We also hope that the Securities and Exchange Commission looks at this rulemaking in conjunction with other current initiatives that relate to the way fund shares are sold, like the imposition of fiduciary duties on brokers, and new point of sale disclosures.

At the end of the day, the Commission's rules should address these issues in a coordinated way.

MME: Any other priorities or goals as ICI Chairman you would like to mention?

Johnson: Another area that I'd emphasize is the Investment Company Institute's mission of improving public understanding of funds.

This has long been a part of ICI's mission statement, but I think it's particularly important today. Investors are uncertain and are approaching markets with a degree of wariness. They need to understand funds and see the benefits of investing. They need to know how funds can help them meet their financial goals and their dreams for themselves and their children.

That's something that our entire industry needs to focus on-and ICI can continue to play an important role.

MME: As President and CEO of Franklin Resources, a pioneer in international and emerging markets investing, are you encouraged by the increasing interest in global investing?

Johnson: We certainly have seen investor interest in global fixed income over the past few years. I believe we are still in the early innings of a major secular shift-similar to the shift that began to take place decades ago with global equity investing.

Investors are increasingly realizing that diversifying fixed income on a global basis has many benefits, such as higher yields and higher return potential.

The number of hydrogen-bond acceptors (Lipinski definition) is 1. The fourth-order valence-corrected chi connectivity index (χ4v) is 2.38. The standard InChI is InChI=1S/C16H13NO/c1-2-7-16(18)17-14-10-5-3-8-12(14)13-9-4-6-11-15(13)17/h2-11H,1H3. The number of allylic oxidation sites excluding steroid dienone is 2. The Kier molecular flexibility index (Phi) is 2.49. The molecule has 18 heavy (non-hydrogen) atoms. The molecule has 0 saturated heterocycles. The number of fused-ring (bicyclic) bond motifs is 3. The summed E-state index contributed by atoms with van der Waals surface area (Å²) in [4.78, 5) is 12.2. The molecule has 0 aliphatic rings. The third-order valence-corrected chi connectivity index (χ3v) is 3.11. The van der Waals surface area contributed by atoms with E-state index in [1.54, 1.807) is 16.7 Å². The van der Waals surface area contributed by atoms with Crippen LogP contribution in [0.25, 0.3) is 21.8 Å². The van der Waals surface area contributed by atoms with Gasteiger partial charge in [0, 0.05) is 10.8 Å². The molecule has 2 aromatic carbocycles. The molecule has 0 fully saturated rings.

As far as global equities, we expect that a renewed focus on equities will be gradual.

Over the past several years, we gained traction and increased market share with our campaign "2020 Vision: The Case for Equities in the Decade Ahead." Last year, we rolled out the next phase with the theme "Global-The New Core," which emphasizes the importance of looking for investment opportunities outside of one's home country.

MME: Franklin recently expanded its Global Tactical Asset Allocation Strategies group. Would you like to expand on that?

Johnson: During the last fiscal year we added five new investment professionals, for a total of 22, to our global tactical asset allocation group.

In addition to launching global allocation funds for U.S. and non-U.S. investors, we recently launched a Multi-Asset Real Return Fund for U.S. investors.

We see this as a focus area for our firm because investors are seeking "solutions" that can be customized to meet their individual goals. Solution-oriented investing is gaining momentum in our industry because of its ability to address a variety of investment challenges facing both individuals and institutions. Thus, the appetite for multi-asset solutions continues to grow.

MME: With your firm named for founding father Benjamin Franklin, what do you think he would say about the state of the U.S. economy today?

Johnson: Ben Franklin once said that "Energy and persistence conquer all things." Although we have significant issues to work through as a nation, the ideals of hard work, persistence, and staying the course that this country was founded on remain relevant today.